Tuesday, June 23, 2015

The Wolfpack, The Face of an Angel

The Wolfpack
The Face of an Angel

Shall I be the first one to say it? Okay, I will, but when I do, remember this: I love documentary film.

Here goes: there are too many of them.

Ugh. I know, I know, you can never have enough of a good thing, and everybody has a story to tell. Except, maybe we need some quality control? Maybe filmmakers need to ask themselves "Is this a great, once-in-a-lifetime story? Is it so new, so important, so compelling that I must tell it or promptly expire? And can I tell it in a cinematically engaging way?"

I ask after sitting through Crystal Moselle's "The Wolfpack," which I had hoped to enjoy even though it won the documentary Grand Jury Prize at Sundance. Sundance, in case you hadn't guessed, has become something of a four-letter word to me: in feature film, a repository of unmitigated quirkiness and falsity; in documentary, incestuous and self-congratulatory. "The Wolfpack," about six brothers who live with their domineering father and beaten-down mother in an apartment on the Lower East Side that they sometimes don't leave for nine months or a year at a time, is the latest example. 

Moselle brings the sum total of zippo to the table as a documentarian, her film a collection of redundant footage of the boys wandering the apartment re-enacting scenes from their testosterone-laced favorite movies. Remember when Headline News had an all-news, every half-hour format and would loop stories throughout the night? Watching "The Wolfpack," you feel like you're caught in an endless loop. I kept asking - out loud at one point - "Why are we watching this?" Formless, pointless and torturously overlong even at 80 minutes, "The Wolfpack" gives documentary film a black eye.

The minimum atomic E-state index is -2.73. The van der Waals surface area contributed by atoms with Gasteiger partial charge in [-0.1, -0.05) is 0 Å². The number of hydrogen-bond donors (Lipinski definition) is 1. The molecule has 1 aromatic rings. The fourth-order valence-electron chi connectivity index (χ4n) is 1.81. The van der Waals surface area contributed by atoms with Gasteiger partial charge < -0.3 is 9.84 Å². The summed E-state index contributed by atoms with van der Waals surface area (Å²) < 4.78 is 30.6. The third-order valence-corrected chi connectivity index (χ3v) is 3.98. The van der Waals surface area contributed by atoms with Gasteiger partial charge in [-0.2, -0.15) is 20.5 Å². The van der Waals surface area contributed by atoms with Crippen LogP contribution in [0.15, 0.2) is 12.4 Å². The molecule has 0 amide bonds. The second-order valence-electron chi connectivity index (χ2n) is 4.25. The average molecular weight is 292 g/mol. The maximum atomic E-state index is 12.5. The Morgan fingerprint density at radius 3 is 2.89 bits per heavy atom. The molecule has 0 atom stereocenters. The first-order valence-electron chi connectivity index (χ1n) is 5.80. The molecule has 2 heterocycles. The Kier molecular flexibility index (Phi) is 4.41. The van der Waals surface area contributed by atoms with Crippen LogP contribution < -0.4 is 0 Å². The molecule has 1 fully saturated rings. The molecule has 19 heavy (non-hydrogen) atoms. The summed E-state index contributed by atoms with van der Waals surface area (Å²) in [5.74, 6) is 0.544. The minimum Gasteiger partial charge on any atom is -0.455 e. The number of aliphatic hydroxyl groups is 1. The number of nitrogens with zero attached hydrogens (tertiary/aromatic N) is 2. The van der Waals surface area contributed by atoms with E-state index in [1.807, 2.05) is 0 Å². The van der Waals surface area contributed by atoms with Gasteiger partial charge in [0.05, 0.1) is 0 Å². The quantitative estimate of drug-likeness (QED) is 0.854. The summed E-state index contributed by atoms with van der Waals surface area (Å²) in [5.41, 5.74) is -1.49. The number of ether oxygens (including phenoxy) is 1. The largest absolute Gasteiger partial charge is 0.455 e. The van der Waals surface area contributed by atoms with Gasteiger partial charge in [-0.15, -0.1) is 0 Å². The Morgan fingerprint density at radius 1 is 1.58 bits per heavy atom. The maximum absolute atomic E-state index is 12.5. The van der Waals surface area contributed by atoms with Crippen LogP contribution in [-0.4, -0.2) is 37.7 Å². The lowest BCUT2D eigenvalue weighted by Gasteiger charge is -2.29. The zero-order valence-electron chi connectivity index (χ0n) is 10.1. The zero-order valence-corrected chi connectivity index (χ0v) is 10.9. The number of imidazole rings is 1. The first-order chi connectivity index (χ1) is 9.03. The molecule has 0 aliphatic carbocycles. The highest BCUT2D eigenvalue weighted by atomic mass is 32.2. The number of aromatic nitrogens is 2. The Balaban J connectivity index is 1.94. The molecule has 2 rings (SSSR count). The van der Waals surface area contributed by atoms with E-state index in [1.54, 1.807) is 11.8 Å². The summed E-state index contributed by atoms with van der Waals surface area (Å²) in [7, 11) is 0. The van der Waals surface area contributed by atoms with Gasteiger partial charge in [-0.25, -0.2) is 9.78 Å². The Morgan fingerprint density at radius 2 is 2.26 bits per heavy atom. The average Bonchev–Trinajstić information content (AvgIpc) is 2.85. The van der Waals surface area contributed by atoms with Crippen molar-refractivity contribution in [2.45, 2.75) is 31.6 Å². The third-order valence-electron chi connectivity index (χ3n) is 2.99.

I don't walk out of many films, but a friend and I gave up about an hour and a quarter into Michael Winterbottom's head-scratching "The Face of an Angel," with the talented Daniel Brühl wasted as a reporter in Siena for (the movie's fictionalized version of) the appeal of Amanda Knox's conviction. Winterbottom, whose hilarious "The Trip to Italy" secured the #4 spot on my list of last year's best films, resolutely refuses to delve into the murder itself; he uses Brühl as his mouthpiece to pontificate that nobody will ever know the truth, and that the trial is just an exercise in presentation (now aren't those fresh ideas?).

Far better to present possible versions of the events in question and leave us to decide for ourselves, as Errol Morris did in his groundbreaking "The Thin Blue Line." By throwing his hands up, Winterbottom leaves us in the unpleasant company of a cynical man hopped up on ever-increasing quantities of cocaine. We left about when he hallucinated Knox eating a human heart (or was that the blonde author he fucked, or the blonde waitress he fucked)?

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